Of course, researchers in every field are keenly disappointed when they don’t get funding. But Herbert Emery, an economic historian at the University of Calgary, says this issue is one that the larger academy, and the general public, should care about. If we are unable to analyze data that reaches back generations, he says, then Canada will lose crucial information to answer today’s big questions. For example, if we hear that young people with university degrees are not advancing in their jobs as they did in the past, is that true, and if so, why? Is it the economy, the digital age, or the fact that so many more people now have degrees than in their parents’ era? “Those kind of questions [are ones] we can’t answer without the historical perspective,” says Dr. Emery.
Chad Gaffield, history professor at the University of Ottawa, is in a unique position to place the issue in a larger context. As president of the Social Sciences and Humanities Research Council for eight years until August 2014, he is also principal investigator for the Canadian Century Research Infrastructure (CCRI) project. Funded by the Canada Foundation for Innovation and many other partners, this $15-million project spanned several institutions and disciplines to develop a set of interrelated databases from the five Canadian censuses between 1911 and 1951. These, in turn, are being linked to databases from 1871 to 1901, and eventually will be connected with those from 1971 to 2001. (Unfortunately, future projects may not include the 1961 census data, which cannot be recovered from the computer tapes used at the time.)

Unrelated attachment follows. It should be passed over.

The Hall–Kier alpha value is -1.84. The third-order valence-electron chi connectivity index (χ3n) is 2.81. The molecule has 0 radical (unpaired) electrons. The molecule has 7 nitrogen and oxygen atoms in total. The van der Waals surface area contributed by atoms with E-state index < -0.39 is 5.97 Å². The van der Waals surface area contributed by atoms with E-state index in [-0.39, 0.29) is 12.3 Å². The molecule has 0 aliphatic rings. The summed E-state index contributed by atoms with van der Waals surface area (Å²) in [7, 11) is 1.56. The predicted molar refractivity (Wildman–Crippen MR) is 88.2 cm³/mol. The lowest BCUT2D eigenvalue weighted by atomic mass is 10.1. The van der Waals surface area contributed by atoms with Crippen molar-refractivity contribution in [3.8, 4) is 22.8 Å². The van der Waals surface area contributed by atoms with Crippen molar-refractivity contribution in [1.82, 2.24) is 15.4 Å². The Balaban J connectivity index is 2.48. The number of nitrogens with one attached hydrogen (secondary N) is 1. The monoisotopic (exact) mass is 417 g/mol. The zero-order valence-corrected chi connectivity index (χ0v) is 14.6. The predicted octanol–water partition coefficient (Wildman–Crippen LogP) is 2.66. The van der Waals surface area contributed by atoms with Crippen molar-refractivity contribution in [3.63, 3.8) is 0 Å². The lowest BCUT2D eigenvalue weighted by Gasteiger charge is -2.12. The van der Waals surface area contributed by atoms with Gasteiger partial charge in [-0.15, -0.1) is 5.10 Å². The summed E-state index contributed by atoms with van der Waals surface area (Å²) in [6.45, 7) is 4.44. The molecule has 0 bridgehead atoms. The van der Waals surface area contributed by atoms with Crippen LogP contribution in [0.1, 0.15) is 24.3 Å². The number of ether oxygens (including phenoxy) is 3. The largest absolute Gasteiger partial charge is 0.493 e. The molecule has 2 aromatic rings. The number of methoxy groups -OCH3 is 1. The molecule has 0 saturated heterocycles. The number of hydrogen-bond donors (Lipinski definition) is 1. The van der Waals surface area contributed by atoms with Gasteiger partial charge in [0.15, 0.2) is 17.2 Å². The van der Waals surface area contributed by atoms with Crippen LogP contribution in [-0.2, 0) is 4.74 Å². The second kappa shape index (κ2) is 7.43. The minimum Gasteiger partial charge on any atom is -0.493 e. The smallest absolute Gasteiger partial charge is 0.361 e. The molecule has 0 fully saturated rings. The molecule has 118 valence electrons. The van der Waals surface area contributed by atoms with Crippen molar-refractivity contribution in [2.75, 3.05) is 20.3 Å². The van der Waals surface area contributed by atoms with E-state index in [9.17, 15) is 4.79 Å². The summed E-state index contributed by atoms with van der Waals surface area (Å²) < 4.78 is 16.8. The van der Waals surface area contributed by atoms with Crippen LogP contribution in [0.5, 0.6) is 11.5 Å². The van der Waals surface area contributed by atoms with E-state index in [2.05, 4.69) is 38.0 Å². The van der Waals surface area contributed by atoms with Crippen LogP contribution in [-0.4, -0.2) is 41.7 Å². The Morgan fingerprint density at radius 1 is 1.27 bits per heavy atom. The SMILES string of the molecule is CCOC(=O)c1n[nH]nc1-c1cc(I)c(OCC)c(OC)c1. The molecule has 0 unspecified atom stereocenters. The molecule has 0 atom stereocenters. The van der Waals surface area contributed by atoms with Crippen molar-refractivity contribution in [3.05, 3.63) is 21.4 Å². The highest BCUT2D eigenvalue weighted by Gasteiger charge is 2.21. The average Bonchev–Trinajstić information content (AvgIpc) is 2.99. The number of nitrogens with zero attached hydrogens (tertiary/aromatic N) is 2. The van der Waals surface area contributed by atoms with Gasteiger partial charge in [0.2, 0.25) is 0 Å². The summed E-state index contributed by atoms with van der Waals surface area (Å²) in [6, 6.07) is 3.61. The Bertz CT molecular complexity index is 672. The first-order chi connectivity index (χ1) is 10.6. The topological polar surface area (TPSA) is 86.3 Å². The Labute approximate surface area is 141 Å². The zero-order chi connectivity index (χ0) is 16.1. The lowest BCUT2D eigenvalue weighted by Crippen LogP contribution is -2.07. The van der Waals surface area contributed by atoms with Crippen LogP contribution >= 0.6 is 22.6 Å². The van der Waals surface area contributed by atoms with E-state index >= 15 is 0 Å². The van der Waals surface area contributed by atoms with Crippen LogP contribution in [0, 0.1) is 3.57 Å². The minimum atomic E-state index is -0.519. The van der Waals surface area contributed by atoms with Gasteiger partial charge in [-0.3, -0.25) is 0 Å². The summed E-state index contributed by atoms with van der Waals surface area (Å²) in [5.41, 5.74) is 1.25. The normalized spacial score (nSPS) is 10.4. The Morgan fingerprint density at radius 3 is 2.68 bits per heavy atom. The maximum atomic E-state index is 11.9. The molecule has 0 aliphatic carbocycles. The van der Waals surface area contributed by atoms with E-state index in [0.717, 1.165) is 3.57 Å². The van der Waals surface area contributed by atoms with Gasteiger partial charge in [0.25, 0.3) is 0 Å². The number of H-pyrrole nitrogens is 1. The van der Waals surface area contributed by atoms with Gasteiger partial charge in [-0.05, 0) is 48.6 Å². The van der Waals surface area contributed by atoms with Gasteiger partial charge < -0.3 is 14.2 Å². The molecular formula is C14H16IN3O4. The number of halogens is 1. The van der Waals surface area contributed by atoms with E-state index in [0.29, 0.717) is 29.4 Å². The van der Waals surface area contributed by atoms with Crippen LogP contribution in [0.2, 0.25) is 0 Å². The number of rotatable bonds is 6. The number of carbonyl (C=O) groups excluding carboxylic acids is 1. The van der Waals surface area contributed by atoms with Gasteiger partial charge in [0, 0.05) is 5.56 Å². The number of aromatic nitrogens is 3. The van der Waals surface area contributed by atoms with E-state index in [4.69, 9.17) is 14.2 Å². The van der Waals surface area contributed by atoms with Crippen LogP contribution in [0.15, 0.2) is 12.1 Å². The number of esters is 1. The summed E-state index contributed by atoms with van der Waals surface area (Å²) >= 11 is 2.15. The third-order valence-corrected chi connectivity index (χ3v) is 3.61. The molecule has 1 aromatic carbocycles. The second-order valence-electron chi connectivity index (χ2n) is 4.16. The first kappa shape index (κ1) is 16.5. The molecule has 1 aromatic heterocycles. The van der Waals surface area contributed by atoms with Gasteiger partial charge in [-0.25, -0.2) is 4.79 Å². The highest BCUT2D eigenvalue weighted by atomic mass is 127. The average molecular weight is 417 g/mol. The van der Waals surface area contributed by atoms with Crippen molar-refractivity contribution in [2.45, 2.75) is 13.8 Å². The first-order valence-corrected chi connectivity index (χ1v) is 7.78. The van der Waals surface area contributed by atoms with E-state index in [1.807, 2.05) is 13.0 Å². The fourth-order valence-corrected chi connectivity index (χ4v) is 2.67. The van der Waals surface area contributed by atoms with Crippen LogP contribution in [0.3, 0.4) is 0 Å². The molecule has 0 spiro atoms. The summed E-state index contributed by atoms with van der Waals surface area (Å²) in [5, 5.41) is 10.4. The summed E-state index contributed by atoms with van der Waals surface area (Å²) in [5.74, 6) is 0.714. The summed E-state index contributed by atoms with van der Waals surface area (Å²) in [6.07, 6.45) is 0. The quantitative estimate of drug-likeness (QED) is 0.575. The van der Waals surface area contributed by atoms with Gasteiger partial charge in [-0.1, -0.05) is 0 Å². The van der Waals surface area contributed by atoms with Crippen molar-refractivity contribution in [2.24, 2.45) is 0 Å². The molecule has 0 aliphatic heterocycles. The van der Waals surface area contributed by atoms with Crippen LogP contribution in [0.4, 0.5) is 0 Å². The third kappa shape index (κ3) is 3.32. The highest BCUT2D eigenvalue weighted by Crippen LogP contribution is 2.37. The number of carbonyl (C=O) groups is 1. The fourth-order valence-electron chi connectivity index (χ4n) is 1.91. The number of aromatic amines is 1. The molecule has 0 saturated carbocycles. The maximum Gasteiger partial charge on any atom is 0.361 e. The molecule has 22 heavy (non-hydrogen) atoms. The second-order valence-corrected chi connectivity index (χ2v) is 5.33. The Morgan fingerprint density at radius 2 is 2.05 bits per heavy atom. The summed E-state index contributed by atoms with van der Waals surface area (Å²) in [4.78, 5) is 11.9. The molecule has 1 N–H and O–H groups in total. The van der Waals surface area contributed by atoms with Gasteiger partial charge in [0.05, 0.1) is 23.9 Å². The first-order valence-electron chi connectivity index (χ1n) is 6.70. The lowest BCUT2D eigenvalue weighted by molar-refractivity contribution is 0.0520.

The result of all this linked data is a new foundation for the study of social, economic, cultural and political change – an infrastructure not of roads or particle accelerators but of data. Researchers from many fields are now analyzing these data to study Canada’s transformations as it moved from being a marginal, small society to one of the most successful societies in the world.
Understanding long-term change is fundamental to our future, says Dr. Gaffield. “We have made a huge investment in understanding colliding particles. We need to take seriously the challenge of human thought and behavior – colliding people.”
Dr. Gaffield says that scholars using new techniques like longitudinal data analysis should learn to think big and to truly cooperate. “The education system individualizes us,” he says. “It never teaches us to collaborate, or especially to work across those using different vocabularies, and different ways of thinking.” He would like to see more coaching, support and graduate programs to help people come forward with a larger number of truly compelling proposals.
Dr. Emery suggests a return to sweat equity. Before data came in such torrents, professors and their graduate students did the work of entering it all into a computer. Once that became unwieldy, “we started to demand that someone else do the work. And once we started doing that … we were no longer making our own personal investments in it. I’ll be criticized for suggesting people should have to do this but I think that’s one solution to get it moving.”
Dr. Gaffield remains an evangelist for this field. “For the past two centuries, we have believed that science and technology would solve all our problems with silver-bullet solutions: just the right widget, or labor saving device, or a pill that would solve all your health problems. As appealing as these promises were, they just weren’t true.
“Now I think we recognize that building a better world has to start with culture, has to start with decisions people make, how we think, how we imagine ourselves in the world, and the only way we’re going to get there is how we do justice to the complexity of human beings.”